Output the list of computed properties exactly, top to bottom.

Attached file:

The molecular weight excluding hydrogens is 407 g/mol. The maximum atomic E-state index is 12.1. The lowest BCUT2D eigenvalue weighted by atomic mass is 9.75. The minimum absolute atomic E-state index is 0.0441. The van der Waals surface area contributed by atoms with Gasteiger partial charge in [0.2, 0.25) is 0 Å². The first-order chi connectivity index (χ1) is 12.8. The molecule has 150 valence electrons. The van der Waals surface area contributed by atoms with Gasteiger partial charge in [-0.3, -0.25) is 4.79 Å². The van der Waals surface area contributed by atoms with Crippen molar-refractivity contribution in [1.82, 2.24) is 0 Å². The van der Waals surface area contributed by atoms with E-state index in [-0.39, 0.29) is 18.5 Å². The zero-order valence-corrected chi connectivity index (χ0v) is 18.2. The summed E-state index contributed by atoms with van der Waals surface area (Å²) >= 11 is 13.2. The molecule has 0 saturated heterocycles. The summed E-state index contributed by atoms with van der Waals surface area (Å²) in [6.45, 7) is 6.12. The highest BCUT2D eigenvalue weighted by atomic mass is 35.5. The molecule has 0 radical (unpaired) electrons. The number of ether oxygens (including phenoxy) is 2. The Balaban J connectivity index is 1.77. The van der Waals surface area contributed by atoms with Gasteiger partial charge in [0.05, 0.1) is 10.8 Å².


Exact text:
The molecular weight excluding hydrogens is 407 g/mol. The maximum atomic E-state index is 12.1. The lowest BCUT2D eigenvalue weighted by atomic mass is 9.75. The minimum absolute atomic E-state index is 0.0441. The van der Waals surface area contributed by atoms with Gasteiger partial charge in [0.2, 0.25) is 0 Å². The first-order chi connectivity index (χ1) is 12.8. The molecule has 150 valence electrons. The van der Waals surface area contributed by atoms with Gasteiger partial charge in [-0.3, -0.25) is 4.79 Å². The van der Waals surface area contributed by atoms with Crippen molar-refractivity contribution in [1.82, 2.24) is 0 Å². The van der Waals surface area contributed by atoms with E-state index in [-0.39, 0.29) is 18.5 Å². The zero-order valence-corrected chi connectivity index (χ0v) is 18.2. The summed E-state index contributed by atoms with van der Waals surface area (Å²) >= 11 is 13.2. The molecule has 0 saturated heterocycles. The summed E-state index contributed by atoms with van der Waals surface area (Å²) in [6.45, 7) is 6.12. The highest BCUT2D eigenvalue weighted by atomic mass is 35.5. The molecule has 0 radical (unpaired) electrons. The number of ether oxygens (including phenoxy) is 2. The Balaban J connectivity index is 1.77. The van der Waals surface area contributed by atoms with Gasteiger partial charge in [0.05, 0.1) is 10.8 Å².